7. What specific accessories are you thinking about. Just taking a guess, but using Kamado Joe or BGE accessories? When I had a 18" Keg kamado, I used other brand accessories all the time - I converted it completely over to the Kamado Joe Divide/Conquer many years back (for example).
  8. For steak, chops, shrimp, kebobs etc, I now always use what I call "slow n sear" mode...(based on the slow n sear kettle BBQ products). I have my charcoal grate raised up right underneath the cooking grate so the coals are only 2" below the food. I start only the needed amount of coals with the chimney (i.e. cooking 1 steak, only need a few handfuls of charcoal) and bring them up to a nice glowing red hot. Sear/flip the food continuously until I am happy with the color and sear, them place it off to the side to come up to internal temp as desired. Works very well and easy to juggle many pieces at the same time. Alternatively, depending on the kamado, it might be easier to keep your charcoal down low, and then use the lowest food grate you have as an option. IMO...trying to use your kamado "as a kamado" when just searing food is NOT it's strong point. Searing a burger or steak on a traditional "weber kettle" just like dad used to do to me is still where it's at, so I make my grill do it that way. I love to sit and tend it while sipping a cold one.
  9. I'll take an infrared temp the next time I light it up and post you some results, but it does get VERY warm. Probably not enough to cause a serious instant burn...but it will hurt a bit if you leave skin touching for long and would likely cause a burn. The lid is insulated (air gap) from the inside, but it does eventually get heat transfer from the inside. My old Broil King keg could be at 700 degrees inside and you could easily touch/leave your hand on the outside...that thing was crazy insulated...if safety is your current #1 concern, you could look at the Keg, but it does have some issues (being so well insulated can make it tricky to get clean smoke profile at lower temps). More concern for you may be the the bottom bowl (shorter kid level) where the fire bowl is...(though I often run mine with the coals way up high on the upper grates in "slow n sear" mode. Smaller kids may be more likely to lean/touch lower down. I'll post back in a couple days with some temp readings for you. In general though, I am still absolutely LOVING mine...I use it as much in "Weber Kettle" mode with the charcoal up high and the coals to one side as I do low/slow and smoking - sear on one side, and then bake on the other. Super windy all day yesterday and it just plopped along at 240 degrees doing ribs for 5+ hours.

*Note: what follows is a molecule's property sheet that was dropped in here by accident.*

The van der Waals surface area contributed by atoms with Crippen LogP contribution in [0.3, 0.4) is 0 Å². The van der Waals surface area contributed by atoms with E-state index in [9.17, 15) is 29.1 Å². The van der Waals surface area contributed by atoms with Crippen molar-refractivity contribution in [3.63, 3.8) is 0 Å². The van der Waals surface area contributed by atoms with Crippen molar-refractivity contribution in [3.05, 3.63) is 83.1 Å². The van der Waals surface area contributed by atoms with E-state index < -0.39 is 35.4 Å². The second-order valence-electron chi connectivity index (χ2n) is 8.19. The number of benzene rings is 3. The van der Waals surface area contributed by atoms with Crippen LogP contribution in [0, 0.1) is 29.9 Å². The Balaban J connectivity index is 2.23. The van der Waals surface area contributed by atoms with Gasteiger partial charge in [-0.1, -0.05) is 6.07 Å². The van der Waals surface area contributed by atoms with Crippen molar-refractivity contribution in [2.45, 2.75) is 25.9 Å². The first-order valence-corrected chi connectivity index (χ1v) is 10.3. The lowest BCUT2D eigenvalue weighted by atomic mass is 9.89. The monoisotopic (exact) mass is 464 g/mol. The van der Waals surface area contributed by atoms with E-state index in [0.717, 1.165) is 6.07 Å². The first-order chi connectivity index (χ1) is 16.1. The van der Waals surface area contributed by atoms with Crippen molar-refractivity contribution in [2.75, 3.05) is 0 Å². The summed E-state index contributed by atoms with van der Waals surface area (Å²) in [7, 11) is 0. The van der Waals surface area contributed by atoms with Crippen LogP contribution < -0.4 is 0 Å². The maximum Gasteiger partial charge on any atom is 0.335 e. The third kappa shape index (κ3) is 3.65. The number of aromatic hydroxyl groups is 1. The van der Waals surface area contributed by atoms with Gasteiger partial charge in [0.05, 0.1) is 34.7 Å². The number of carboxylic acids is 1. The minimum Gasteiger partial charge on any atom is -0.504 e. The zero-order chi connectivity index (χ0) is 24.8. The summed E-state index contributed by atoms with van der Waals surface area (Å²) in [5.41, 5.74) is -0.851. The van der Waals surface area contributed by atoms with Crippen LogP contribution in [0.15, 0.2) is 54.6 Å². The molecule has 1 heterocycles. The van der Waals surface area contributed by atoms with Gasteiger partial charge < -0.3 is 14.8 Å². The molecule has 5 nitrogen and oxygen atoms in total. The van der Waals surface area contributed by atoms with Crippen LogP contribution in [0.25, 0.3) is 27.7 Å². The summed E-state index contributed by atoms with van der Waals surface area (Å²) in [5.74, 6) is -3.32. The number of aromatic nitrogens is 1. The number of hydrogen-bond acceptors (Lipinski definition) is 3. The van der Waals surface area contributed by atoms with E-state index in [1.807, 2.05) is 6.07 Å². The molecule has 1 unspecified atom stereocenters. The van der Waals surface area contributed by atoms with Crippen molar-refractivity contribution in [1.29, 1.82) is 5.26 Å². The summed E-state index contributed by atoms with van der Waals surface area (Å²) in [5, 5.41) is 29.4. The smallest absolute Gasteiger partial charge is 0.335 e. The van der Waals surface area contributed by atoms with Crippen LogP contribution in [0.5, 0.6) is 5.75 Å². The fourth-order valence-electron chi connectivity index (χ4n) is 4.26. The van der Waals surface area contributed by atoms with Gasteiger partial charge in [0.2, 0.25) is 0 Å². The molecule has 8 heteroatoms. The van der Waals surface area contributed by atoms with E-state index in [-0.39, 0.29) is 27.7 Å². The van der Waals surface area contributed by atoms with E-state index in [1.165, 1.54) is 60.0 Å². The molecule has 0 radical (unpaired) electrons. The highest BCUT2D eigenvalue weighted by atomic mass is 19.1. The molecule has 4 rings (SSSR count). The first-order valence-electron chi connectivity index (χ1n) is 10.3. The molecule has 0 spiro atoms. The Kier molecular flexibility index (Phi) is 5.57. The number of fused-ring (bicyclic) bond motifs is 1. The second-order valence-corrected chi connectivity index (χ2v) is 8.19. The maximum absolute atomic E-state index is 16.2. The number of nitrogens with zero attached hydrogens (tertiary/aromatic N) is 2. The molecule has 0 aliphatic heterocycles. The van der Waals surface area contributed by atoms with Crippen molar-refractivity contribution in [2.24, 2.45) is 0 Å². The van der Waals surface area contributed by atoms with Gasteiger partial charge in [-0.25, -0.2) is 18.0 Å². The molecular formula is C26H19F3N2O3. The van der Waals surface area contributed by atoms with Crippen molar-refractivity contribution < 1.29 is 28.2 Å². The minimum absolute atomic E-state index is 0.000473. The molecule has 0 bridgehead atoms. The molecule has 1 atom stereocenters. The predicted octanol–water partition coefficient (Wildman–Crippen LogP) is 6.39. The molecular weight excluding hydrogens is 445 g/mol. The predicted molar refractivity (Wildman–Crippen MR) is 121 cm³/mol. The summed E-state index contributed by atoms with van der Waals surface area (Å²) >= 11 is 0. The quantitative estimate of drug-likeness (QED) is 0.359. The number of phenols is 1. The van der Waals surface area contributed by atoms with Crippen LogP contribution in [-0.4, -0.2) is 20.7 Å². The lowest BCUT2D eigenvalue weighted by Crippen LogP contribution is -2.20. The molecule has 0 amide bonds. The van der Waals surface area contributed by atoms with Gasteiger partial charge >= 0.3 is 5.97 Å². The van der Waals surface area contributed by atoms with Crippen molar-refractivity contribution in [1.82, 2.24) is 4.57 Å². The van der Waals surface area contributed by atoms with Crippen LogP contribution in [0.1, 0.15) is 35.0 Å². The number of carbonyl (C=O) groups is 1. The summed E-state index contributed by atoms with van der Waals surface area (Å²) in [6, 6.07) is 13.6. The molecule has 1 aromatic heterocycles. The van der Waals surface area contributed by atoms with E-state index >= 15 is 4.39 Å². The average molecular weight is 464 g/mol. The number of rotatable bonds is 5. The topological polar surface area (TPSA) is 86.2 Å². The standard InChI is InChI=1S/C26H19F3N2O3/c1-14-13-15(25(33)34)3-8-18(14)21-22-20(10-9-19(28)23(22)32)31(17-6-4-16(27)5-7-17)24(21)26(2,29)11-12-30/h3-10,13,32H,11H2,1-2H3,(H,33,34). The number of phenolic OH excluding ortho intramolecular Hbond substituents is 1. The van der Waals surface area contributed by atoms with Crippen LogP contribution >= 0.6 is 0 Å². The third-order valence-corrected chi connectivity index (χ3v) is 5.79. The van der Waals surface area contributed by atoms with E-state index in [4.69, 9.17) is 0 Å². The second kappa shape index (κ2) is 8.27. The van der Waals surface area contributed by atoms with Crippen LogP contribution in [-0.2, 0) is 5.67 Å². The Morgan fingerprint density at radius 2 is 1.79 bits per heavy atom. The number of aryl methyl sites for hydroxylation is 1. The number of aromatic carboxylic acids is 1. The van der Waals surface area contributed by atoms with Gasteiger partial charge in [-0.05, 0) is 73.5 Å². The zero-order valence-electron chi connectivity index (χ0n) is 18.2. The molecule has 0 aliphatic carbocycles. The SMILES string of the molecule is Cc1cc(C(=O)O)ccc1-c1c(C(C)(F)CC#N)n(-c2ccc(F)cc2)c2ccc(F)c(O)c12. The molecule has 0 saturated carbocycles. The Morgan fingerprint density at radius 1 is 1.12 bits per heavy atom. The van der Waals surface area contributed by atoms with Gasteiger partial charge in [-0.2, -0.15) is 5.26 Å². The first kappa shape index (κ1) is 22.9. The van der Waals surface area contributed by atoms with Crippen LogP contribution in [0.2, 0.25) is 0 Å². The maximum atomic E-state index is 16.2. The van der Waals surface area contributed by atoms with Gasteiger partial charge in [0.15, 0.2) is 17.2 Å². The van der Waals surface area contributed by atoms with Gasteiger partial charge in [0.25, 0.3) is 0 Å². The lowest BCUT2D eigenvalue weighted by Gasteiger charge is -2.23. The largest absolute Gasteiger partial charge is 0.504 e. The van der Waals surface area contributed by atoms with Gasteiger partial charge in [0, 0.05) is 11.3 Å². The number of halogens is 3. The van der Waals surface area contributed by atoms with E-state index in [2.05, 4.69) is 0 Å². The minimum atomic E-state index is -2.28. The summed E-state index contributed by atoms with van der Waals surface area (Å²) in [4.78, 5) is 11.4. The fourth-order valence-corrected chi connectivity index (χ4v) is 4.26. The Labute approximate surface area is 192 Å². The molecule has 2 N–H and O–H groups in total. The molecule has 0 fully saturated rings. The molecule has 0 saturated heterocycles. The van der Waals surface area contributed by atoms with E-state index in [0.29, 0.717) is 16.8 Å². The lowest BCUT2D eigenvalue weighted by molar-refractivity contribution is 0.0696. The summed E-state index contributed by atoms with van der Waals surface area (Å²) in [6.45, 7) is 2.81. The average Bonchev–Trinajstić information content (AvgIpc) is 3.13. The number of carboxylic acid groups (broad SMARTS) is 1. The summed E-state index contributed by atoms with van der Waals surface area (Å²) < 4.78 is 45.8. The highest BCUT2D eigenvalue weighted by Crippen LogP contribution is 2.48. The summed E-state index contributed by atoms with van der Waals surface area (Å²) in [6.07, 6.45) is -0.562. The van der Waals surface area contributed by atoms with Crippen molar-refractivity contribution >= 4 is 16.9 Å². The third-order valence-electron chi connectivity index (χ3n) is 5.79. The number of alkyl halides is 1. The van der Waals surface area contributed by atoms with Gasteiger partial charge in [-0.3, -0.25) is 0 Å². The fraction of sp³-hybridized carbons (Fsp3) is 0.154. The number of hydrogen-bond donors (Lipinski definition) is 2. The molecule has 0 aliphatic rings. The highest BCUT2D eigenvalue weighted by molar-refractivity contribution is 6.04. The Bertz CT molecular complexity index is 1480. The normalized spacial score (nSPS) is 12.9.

10. Killer skills on the cart build there @hbunker I like it more than the factory version.
  11. We love so many different cheeses for many different purposes it is hard to say if we have one favorite, but our main everyday "have a piece of cheese" with a glass of wine is Manchego (Costco has it too). Sheep's milk cheese - creamy, buttery, nutty. But, we always have old/sharp aged cheddar, Swiss Gruyere, Parmigiano-Reggiano, fresh mozza....cheese drawer is always filled up!
  12. I use the standard "restaurant" sized pans for chafing dishes...to avoid painful clean up, I usually just top with some tin foil and good to go for most cooks. Stainless which will outlast me. Something like this: https://www.amazon.com/Tiger-Chef-2-5-inch-Stainless-Restaurant/dp/B07MBHMZSR/ref=sr_1_12?dchild=1&keywords=restaurant+pan&qid=1625883485&sr=8-12 Since we often have larger groups over, we also use them to serve too....set up a steam pan underneath to keep things hot.
  13. Whadda ya eatin' from the cheese drawer on a regular basis?
  14. You've perhaps set the baseline a little too high for some of us to play in the same game John....I'm going to assume you enjoyed?
  15. I like my boning knife for trimming fat off cuts (including brisket), but unlike many folks, I have a preference for cheap-a$$ knives (I purchase for $2 - $5 at the local thrift store) and then I put razor edges on them using my sharpener (Ken Onion edition Work Sharp). That said, I regularly find great quality knives (I sharpen and give/sell most away to family, friends, and other contacts). Often see Henckel, Chicago Cutlery, and even Victorinox. People toss out everything! I still only need to maybe sharpen most once a year at best except my heavily used chef knife (my daily cutter).